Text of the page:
GardenSMART :: 4 New Gotta Have It Problem Solving Plants for 2017
4 New Gotta Have It Problem Solving Plants for 2017
By Kate Karam, Monrovia
Photographs courtesy of Monrovia
What a time to garden! We’ve worked with the best breeders around the world as well as at our own facilities to develop a slate of new plants for 2017 that have improved characteristics such as hardiness, and a refined or more compact habit. All to make gardening easier, more fun, and with a big payoff.
Want plants with loads of color, texture, and beauty in even smaller spaces, but which are also tough, easy-care, and low-maintenance? Check out six new compact hydrangeas and two new compact clematis, all with supersized returns in terms of bloom size and number of blooms, some with a re-blooming habit, and which are exceptionally hardy even in very cold zones.
Need a hardy, fuss-free evergreen backbone shrub, but with a twist? These two new ones are virtually bulletproof, but they also are splashed with crazy color. So hot where you garden that plants essentially put themselves to bed in the dog days of summer? New salvias sail through it all.
Layer a few of these new and improved varieties into your garden (or start a fresh new bed, border, or container) and then just get out of their way and let them do their thing! Here are just four of the new and exclusive problem solving plants you can order online or purchase at garden centers near you.
Our hearts are always set to swoon for a classic Hamptons-style hedge, foundation planting, border, or even a container of brilliant blue hydrangeas. But we’re a bit short on space and need one that blooms like crazy all season long. Here’s the answer! This one’s a hardy, repeat blooming machine with large blue or pink (depending on soil pH) mophead flowers on a tidy, mounded form. ‘Cape Cod’ quickly reaches 4 ft. tall and wide so it’s not just a little fabulous when massed, or even as a single specimen tucked into a large pot near the back door. Great cut flower, too, especially around the 4th of July when you want that red/white/blue scheme. Deciduous. Zone: 4 – 9
No one really likes August all that much (admit it!) and that includes so many of our favorite plants. Many simply shut down and refuse to bloom instead putting their energy into staying alive. That’s the time you’re so happy to have planted heat-lovers such as salvia. What makes prolific, compact, small-leaved ‘Ignition Purple’ so remarkable is that it comes from a breeding program to develop salvias with exceptional beauty, length of bloom time, environmental adaptation, and strength. This one is notably prolific of bloom, extremely heat and humidity tolerant, and quite cold hardy within its type. Use in borders and cutting gardens. Herbaceous perennial. 2 ft. tall and wide. Zone: 7 – 11
Vines are on the rise (look for them to trend big over the next few years) because they solve the problem of instant height in the garden, can work in really tight, tall spaces, and love to cover surfaces such as walls and fences (some need help, some are happy to twist and turn all on their own). So any clematis, with its rich, elegant flowers, would be a great addition. What makes the Boulevard series of clematis even more gotta-have-it is the nature of the plants to stay compact, topping out at about 6” tall, to bloom in late spring and again throughout the summer, and to flower from the ground up so there are no bare knees to deal with. ‘Nubia’ is an improved variety (replacing the popular ‘Rebecca’) with deep, dark red, very large blooms. Use in large containers, train onto short pillars, espalier onto walls, or plant under taller, leggy clematis to hide bare stems. Up to 6 ft. tall. Deciduous. Zone: 4 – 9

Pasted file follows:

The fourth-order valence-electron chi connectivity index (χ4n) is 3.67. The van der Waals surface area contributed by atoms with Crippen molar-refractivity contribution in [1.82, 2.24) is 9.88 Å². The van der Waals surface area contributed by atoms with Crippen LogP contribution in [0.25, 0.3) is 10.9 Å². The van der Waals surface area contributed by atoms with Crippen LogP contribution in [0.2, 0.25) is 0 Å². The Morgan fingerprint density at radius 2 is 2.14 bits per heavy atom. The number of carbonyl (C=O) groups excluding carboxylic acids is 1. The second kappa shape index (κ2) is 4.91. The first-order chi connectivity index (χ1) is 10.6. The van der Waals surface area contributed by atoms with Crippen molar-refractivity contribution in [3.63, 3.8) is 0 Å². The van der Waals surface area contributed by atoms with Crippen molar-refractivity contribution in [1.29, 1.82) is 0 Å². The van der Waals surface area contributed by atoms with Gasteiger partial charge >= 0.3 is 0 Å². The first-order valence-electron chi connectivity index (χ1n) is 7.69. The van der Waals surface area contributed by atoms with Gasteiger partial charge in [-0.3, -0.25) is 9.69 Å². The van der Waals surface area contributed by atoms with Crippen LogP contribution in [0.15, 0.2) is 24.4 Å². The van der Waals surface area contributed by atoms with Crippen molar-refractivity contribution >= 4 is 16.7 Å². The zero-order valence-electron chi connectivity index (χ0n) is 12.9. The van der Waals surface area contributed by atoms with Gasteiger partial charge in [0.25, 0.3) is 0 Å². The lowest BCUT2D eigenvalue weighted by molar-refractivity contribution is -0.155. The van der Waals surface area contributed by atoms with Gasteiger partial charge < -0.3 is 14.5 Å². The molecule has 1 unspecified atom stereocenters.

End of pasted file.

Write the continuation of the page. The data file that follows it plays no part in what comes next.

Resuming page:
Junipers might be one of the most unsung heroes of the garden, victims of their own success. They’re so tough, easy-care and happy to grow pretty much where they land, that it’s easy to take them for granted. But they do so much for the landscape. They knit soil on slopes, add texture to the front of borders, and hide often less-than-attractive foundations—all while requiring little in the way of hand holding. So when a new one comes along and does all that AND adds lots of zip to the landscape, best to take notice. ‘Jazzy Jewel’ has gold-splashed foliage for most the year and holds that color better than other variegated varieties. Plus, come winter, its tips become tinged with purple and bronze for added interest. Use it to line a driveway, add it to a rock garden, or mass it next to a sidewalk. Spreads to 2 ft. tall and 6 ft. wide. Evergreen. Zone: 3 – 9
Find many more “gotta have it” plants perfect for solving problems and creating long-lasting beauty at http://www.monrovia.com. While you’re there, be sure to sign up for our award-winning monthly newsletter, Plant Savvy.
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By Susan Martin for Proven Winners,
Photographs courtesy of Proven Winners
When you head to the garden center this spring, you'll find more patterned flowers than ever before. All those stripes, speckles and pinwheels are dazzling but it takes a little know-how to pair them with other flowers in container recipes. Here are five creative ways to design spectacular container recipes using patterned flowers.
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